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Proceedings of a Workshop to Review PATH Strategy, Operating Plan, and Performance Measures for innovation and replaced a crazy quilt of different rules and regulations that hampered manufacturers. Manufactured housing regulations, 24 CFR Part 3280, are another example. How important is this goal? The goal has a variable importance depending upon the definition of barriers and their impact on the goal. There are lots of barriers and opportunities to identify and assess them to determine their effect on innovation. Who is the audience and how do they define success? I guess the audience could be considered anyone in the U.S. that lives in a house or apartment, which is just about everyone. They could also be people that are professionally involved, such as the people involved in R&D and marketing new technologies, and users, such as builders and do-it-yourself homeowners. It is basically anyone who is involved in the process and factors that are important to them. The most universally important factor is money, i.e., cost effective operations and profitability. Are there performance measures to measure success? It all gets back to time or money, and time is money. The key metric is dollars. Changes in barriers, code changes, creation of new programs, and energy consumption are intermediate measures that can also be used. MR. KASTARLAK: Having heard very eloquent and to-the-point remarks from my colleagues here, I will add a few things to what they have said and wrap up this introduction to our workshop discussions. It seems to me that we are looking toward a state of affairs in the housing industry that is not sustainable. In West Palm Beach, Florida, where I live, the average house costs as much as PATH’s annual program budget. This is the reality. What can PATH realistically expect to accomplish? In my opinion, PATH has done an excellent job organizing and structuring the logic model of inputs, activities, outputs, and outcomes. However, budget constraints completely eliminate that as a particular line of reasoning or action. Achieving the goals will depend on what people in the housing industry contribute and that will require identifying and measuring results that are important to the industry. They probably couldn’t care less whether there is an innovation unless it improves their bottom line. To answer the specific question in the workshop agenda, Is the goal communicated? I can reply that it is, but it depends on whether that goal is attainable and for that reason we have to assess the resources allocated to the program. If there are limited resources, we need to determine the importance of this goal to the development of the new technology in housing. The goal of a federal government program should be to promote innovation that will do public good. Twenty percent of this country’s population is in need of decent housing. Technology that will reduce that gap should be a priority. DISCUSSION MR. SPEAR: I would like to focus for a moment on another objective for our meeting to suggest possible strategies for the dissemination of this information to interested parties in the homebuilding industry. One of the most effective tools for overcoming or removing barriers innovation in the homebuilding industry could be the new program called Concept Home that PATH is working on with its industry partners. I address this question to Mr. Chapman, who has participated in this program. My question is in your view is the Concept Home demonstration at the annual builders’ show an effective way to overcome barriers to innovation among builders and architects? MR. CHAPMAN: That is really a tough question to answer. The International Builders’ Show attracts more builders and industry participants than any other event in the U.S. The participants are especially concerned about innovation and new ideas. It is a great place to start. If you want to communicate with builders and industry people, then that is the right place to go. The problem is that the Concept Home is not nearly as radical as a lot of us would like it to be. It is fraught with problems from a regulatory standpoint. It is taking a very small step and yet the regulatory barriers have the potential to be huge. This is especially true of the demonstrated technologies at a local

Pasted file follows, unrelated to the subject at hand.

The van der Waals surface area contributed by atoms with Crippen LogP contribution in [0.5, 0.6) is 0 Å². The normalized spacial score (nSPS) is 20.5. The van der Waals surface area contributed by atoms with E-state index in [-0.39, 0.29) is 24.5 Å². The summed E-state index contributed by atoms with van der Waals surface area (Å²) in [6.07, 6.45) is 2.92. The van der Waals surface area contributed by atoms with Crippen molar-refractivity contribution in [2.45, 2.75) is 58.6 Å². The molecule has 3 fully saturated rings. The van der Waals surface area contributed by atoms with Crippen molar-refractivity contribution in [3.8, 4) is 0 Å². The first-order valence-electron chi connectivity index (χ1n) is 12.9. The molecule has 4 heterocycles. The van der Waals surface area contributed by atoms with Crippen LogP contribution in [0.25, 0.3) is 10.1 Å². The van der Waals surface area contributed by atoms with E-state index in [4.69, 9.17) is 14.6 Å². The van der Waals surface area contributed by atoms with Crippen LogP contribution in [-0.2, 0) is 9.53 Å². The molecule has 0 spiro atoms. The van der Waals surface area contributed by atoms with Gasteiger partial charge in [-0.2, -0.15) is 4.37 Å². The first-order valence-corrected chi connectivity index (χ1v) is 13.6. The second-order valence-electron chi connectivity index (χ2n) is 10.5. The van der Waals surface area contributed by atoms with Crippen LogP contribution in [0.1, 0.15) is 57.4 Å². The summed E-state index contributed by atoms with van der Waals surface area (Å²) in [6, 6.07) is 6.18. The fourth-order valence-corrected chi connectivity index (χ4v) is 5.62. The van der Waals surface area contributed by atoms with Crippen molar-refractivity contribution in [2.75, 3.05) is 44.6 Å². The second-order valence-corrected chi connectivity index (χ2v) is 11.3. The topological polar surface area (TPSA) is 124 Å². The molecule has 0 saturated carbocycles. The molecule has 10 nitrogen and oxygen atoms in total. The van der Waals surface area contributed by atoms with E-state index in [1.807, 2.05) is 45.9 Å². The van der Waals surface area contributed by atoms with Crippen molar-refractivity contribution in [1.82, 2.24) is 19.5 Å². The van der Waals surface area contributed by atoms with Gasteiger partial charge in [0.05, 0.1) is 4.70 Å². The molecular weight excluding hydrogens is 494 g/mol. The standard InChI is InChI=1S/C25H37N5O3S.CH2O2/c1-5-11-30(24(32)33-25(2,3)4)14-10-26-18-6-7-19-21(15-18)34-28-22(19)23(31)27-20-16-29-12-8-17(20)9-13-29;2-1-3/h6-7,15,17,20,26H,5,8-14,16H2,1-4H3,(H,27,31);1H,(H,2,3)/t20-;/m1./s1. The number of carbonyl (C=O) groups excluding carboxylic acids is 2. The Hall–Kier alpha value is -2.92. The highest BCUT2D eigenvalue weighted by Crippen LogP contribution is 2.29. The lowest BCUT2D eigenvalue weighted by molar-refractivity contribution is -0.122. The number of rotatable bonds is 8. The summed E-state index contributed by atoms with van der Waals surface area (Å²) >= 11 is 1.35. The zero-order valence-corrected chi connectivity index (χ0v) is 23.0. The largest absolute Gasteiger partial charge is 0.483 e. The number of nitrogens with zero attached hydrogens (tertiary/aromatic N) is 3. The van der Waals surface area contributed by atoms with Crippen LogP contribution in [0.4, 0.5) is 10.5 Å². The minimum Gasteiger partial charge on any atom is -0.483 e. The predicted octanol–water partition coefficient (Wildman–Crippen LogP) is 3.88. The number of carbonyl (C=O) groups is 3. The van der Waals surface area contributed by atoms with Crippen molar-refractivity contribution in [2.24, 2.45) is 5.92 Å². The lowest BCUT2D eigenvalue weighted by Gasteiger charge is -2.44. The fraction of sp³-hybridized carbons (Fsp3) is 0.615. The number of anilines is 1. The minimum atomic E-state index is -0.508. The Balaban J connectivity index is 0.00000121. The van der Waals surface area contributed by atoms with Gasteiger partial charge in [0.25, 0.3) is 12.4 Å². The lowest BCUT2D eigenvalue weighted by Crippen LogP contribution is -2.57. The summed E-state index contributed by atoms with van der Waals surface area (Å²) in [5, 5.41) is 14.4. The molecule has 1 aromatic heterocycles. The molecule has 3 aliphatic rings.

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Proceedings of a Workshop to Review PATH Strategy, Operating Plan, and Performance Measures level. The local regulators and politicians are not in the audience at the housing show. As discussed earlier, there is a morass of different code enforcement bodies throughout the nation with building inspectors whose personal decisions affect the adoption of innovative technologies. It is the right place to be, but somewhere in this process we need to determine how to reach out to communities and to people who are not directly involved in the housing industry, but have a tremendous influence. MR. KASTARLAK: In my community there are 72 steps to get from a pre-application conference to occupancy permits. There are obviously many people involved in that process. It seems that reform is needed. One example of how to communicate the importance of housing performance to consumers is the permanent exhibit for building systems in Munich, Germany. The exhibit displays mechanical, electrical, and structural systems and how they are integrated in a house. MR. HATTIS: I would like to respond to the question of dissemination of information and channels of communication. Every barrier has somebody who benefits from that barrier. Barriers are not there abstractly. Therefore, barrier removal needs to be communicated to those stakeholders. Those stakeholders are probably not at the builders’ show. It was mentioned that the Concept Home has many innovations but is fraught with regulatory problems. It may be necessary to address barrier removal more incrementally, innovation by innovation, rather than a whole house. MR. CHAPMAN: I don’t want to leave a misconception about the Concept Home. It is incremental. It may be too incremental. The fact that we are using a whole house to demonstrate technologies is unique, but for the most part it uses existing systems that are completely code-conforming. A lot of people thought the house is not innovative enough because it is not creating new systems. The Concept Home is an incremental approach, but having said that, there are still regulatory barriers. The Concept Home is basically in conformance with most of the existing codes. But there are so many details that cause regulatory problems. When asking if the International Builders’ Show is an effective channel of communication or if there are better venues elsewhere, the answer is that every opportunity needs to be used. The battle is getting to the people who are resisting innovative changes. MR. CONOVER: It is difficult to tell if the problem is with the code official, the person that does plan review and inspection, or the whole system including zoning, environmental, and other issues. For example, I have a stream within a hundred yards of my house. If I want to put on an addition, I have to go through the county environmental regulatory process, which has nothing to do with the building code or the building official. It is important to know if the problem is building regulations in general and the specific issues that are causing problems. Yes, the code can be a barrier, but there are a lot of other things that are often more significant. With respect to the Concept Home, one approach to the regulatory issues could be having a jury of regulatory authorities, representing the building, fire, plumbing, mechanical, and other regulatory specialties, review the house to determine whether it is consistent with the test standards and code requirements to determine if it meets the code. A report of that panel’s findings would facilitate the acceptance of the Concept Home and help deal with local idiosyncrasies. Singapore is an example of an ideal building regulatory system with one code and one ministry where everybody does it the same way. Here, there are 44,000 systems. There are ongoing efforts to make them work together over time, but a national code and regulatory system cannot be mandated. The concept of standard automated plan reviews, and of interoperability with manufacturers’ specifications, is being discussed as a way to automate the process and make it more consistent. The local building official does not test a heat pump to approve it. The official looks at the equipment label to see if it has been independently tested to prove that it meets regulatory standards. A house is similar, except that it is an assembly of those components. A system of automated submittals of standardized criteria could be developed at the national level and inspection at the local level could ensure that it is built as proposed. Computer-based interoperability provides an opportunity to do this. In ten